Before we even get started let me say: I know working military spouses are not the only ones with struggles. All dual-income families likely struggle with balancing between both careers and other family commitments. Military families with a parent who stays home deal with plenty of struggles as well.
That said, I am a working military spouse and these frustrations are very real to me and to many of the other working military spouses I know. So I’ll stick with what I know! Let’s dig in:
Working Military Spouse Frustration #1: Random Periods of Leave
You know what I’m talking about: leave blocks during the holidays, XX days/weeks of family time after a deployment/TDY, XX days leave en route to a new duty station, 4-day weekends in honor of Christopher Columbus.
I know not every military member gets all of these all of the time, but if you’ve been married to a service member for a while I’m positive you’ve experienced the random leave day or block. What’s a working spouse to do during these times? I don’t know about you, but even if hubby is understanding, I FEEL like I should be on leave too! Either because he just got home or we just moved and there are a million things to do.
My Suggestion: Give yourself a break. The reality is, you have work requirements too. That may mean that you can only take 1 or 2 days off when he first gets home, or it may mean the boxes take longer to unpack when you PCS. If we’re talking about your service member returning from a deployment, I suggest trying to take at least one day off if possible, and regardless of time off, plan a special dinner and/or a special family day on your first day off after the return.
Communication is key (you’re going to see this as a recurring theme): make sure your service member knows how excited you are that they’re home whether that be through words, a great gift or having some of their favorite things stocked in the fridge/pantry before they arrive.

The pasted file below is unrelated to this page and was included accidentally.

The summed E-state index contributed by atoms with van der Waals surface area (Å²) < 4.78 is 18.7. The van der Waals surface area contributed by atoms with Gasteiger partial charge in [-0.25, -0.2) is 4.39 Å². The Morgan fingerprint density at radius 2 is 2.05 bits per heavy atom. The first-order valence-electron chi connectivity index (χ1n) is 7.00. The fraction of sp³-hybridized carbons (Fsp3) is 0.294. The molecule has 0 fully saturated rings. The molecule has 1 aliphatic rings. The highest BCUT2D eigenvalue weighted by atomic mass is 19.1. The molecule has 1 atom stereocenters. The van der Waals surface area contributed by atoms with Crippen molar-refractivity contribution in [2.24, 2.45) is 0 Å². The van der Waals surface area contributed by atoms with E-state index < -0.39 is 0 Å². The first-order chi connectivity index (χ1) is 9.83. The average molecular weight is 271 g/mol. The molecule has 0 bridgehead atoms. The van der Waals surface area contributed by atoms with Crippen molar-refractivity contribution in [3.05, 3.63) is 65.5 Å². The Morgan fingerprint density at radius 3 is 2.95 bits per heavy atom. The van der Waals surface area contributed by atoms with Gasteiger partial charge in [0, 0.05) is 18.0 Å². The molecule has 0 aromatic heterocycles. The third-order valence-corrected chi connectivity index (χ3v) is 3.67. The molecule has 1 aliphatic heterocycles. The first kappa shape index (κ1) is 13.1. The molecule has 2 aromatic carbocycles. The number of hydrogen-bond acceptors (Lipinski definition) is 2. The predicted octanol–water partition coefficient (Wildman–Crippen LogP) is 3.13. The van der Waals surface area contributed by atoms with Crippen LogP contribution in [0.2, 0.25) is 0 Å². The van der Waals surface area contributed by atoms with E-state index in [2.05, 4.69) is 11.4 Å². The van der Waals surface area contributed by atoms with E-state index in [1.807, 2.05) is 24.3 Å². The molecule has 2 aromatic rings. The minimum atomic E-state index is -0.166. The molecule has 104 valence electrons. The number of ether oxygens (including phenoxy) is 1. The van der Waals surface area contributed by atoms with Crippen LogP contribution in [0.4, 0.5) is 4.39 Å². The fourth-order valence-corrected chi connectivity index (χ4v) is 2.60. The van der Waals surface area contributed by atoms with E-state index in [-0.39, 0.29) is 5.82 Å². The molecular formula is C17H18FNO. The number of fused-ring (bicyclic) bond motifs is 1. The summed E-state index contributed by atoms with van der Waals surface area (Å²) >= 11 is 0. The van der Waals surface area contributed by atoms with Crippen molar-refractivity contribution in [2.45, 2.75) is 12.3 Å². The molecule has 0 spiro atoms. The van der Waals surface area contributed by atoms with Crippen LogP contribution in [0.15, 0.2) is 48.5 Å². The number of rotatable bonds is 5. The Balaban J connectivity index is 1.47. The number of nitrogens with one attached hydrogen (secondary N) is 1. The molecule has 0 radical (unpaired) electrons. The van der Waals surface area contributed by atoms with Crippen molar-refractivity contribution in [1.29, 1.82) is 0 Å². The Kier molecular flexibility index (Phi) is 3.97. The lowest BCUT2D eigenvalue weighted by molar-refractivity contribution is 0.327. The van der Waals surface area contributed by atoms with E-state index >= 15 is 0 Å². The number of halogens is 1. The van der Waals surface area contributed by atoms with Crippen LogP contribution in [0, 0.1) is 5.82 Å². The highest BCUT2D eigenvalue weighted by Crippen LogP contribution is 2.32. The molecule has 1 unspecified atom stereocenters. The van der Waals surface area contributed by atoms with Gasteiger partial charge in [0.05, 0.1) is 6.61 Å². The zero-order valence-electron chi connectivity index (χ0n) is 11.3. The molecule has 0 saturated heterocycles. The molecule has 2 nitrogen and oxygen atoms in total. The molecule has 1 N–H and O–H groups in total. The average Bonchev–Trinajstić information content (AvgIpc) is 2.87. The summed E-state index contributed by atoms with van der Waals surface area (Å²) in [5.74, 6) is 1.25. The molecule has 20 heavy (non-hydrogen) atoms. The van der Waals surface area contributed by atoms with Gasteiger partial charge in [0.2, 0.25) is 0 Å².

If you own a business or are able to take your job with you when you PCS, find a balance there too. Take leave if you can, but don’t expect the boxes to be unpacked right away. Attack the most used rooms first (kitchen and office are my priorities) and then attack the other rooms as your work schedule/weekends allow.
Working Military Spouse Frustration #2: Military Spouse “Requirements”
This one can be particularly sticky. There are about a million articles (including one by me) requiring encouraging military spouses to get involved at some level with their command. There are a million options: spouse clubs, family readiness groups, serving as ombudsman/key spouse, mom play groups, chapel groups, etc. On top of those, depending on your service member’s career path you may even have courses expected of you offered to you as a spouse (such as the Command Spouse Leadership Course). The one prevailing issue with these things: events tend to be during the day. You know, the time when you work.
My Suggestion: Explore options at your current duty station with an open mind and then speak up. Who you speak to will depend on which group you’re hoping to be involved with, but figure out who you think is best to approach and do so kindly. Let them know that you’d love to be more involved, but your work schedule simply cannot accommodate daytime events on a regular basis. Ask if there is an option to switch some things to evenings.
I know some folks would say that children’s activities and family time dominate the evening, but the reality is, no time will be convenient for everyone.
Why can’t the times alternate? Daytime meetings one month and evening times the next? This is another case where you may not get the answer you like, but it’s worth asking the question.